By Boomer Jack Boardman
It was just after dusk when she arrived, gliding almost noiselessly, her twin bio-diesel engines barely above idle, past the Centennial Showboat moored permanently along Harriet Island. Almost no one was aware of her near-silent passage. Almost.
“T” had been on the island for hours, looking to capture something different, as if she hadn’t photographed everything possible this time of day along the riverfront—except that boat.
She wasn’t expecting a boat to be passing by, at least not one worth the effort, still, she was ready, her reliable Kodak disposable, fastened securely to her tripod with a number 4 rubber band (they work the best), the camera was already aimed—precisely—as if she knew the boat would be there—just then.
Without hesitation or even much thought, she expertly snapped the shutter—just so. Months of experience told her this one would be good, perhaps even award winning. Those photo-nerds on Flikr will go nuts over this one. She was right.
Mac was in the Sparrow’s pilothouse, guiding the big boat past Harriet Island, Boomer beside him, the others all sleeping quite soundly, thank you very much. Or so they thought.
“I think we’re expected in that open spot in front of the Showboat,” Mac said as he surveyed the landing, “At least that is what we were told yesterday.”
“Good location, Mac,” Boomer replied, “The van should arrive in the morning.”
“Hola amigos,” a cheerful Ines said as she entered the pilothouse, startling the two, “This place does not appear to be Danger Bay.”
“INES!” Mac rumbled in surprise, “Ya scared the daylights outta me!”
“This is Saint Paul, no?” Ines asked, “I must get the others, they should see this!”
“It is Saint Paul,” Boomer smiled, “but let the others sleep. We’re spending the night aboard, and in the morning, it’s organically & shade grown, French Roast coffee at Joe’s Café & Coffee.”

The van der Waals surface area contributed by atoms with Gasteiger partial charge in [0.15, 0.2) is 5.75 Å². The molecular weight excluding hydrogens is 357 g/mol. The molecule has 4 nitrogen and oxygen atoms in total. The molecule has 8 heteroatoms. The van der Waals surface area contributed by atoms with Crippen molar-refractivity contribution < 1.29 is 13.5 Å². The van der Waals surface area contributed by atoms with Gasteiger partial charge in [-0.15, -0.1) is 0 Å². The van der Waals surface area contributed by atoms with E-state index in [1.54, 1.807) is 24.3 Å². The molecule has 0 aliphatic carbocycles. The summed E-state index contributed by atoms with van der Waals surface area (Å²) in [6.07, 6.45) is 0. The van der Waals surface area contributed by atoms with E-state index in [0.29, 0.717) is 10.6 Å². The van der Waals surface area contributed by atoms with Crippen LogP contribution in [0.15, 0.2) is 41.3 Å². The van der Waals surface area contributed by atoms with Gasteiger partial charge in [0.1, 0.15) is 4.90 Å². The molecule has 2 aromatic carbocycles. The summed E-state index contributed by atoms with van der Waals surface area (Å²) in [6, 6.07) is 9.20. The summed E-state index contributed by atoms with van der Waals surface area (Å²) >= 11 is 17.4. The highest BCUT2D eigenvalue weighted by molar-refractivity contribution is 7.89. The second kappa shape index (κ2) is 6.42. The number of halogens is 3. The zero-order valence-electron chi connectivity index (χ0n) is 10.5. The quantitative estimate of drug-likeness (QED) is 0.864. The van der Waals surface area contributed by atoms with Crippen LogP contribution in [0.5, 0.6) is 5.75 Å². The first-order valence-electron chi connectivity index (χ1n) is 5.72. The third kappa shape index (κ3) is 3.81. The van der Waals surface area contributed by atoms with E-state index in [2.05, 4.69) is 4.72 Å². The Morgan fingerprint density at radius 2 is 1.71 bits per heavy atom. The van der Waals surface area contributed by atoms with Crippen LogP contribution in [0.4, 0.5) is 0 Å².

Mac soon had the boat docked at the landing, and shut down the big engines. Crewman Armstrong arrived moments later for the overnight watch. Even night-owl Ines decided to retire for the night.
The next morning, the rented tour van was waiting, bright and early, and (a still sleepy) Ines, Maggie, Bob, Lysa, Sarah & Boomer (the latter two wide awake), left the Sparrow and climbed into the van.
The van made its way up the winding Ohio Street hill, to Cherokee Boulevard, and onto the High Bridge for a quick trip across to Upper Town, home of Joe’s Café & Coffee (Pretty Good Food & Great Coffee).
“Welcome, welcome,” “Proud Czech” Josef Rusicka greeted as the friends filled his tiny café, “Coffee is hot & fresh, and on Boomer.”
“This doesn’t look like Danger Bay,” Bob observed, “Big A musta done more than we thought!”
“Hungry,” was about all Lysa could say, “You serve breakfast?”
“I’m paying?” Boomer feigning a touch of outrage at the thought, said.
“GREAT!” Bob exclaimed, “Fix me up with your most expensive breakfast, Josef!”
“I wasn’t all that hungry,” Maggie joined in, “but I seem to have developed an appetite…”
Josef hadn’t sold so many breakfasts in one morning, ever, as everyone seemed to have an appetite (Joe’s IS a very small café), but handled the situation just fine, thank you very much. Boomer’s wallet ended up being only a little lighter virtually speaking.
“Where to now?” Lysa asked as the gang was enjoying a last mug of after breakfast coffee.
“I’ve arranged a tour of the town for us,” Boomer replied, smiling.
And that’s all he would say…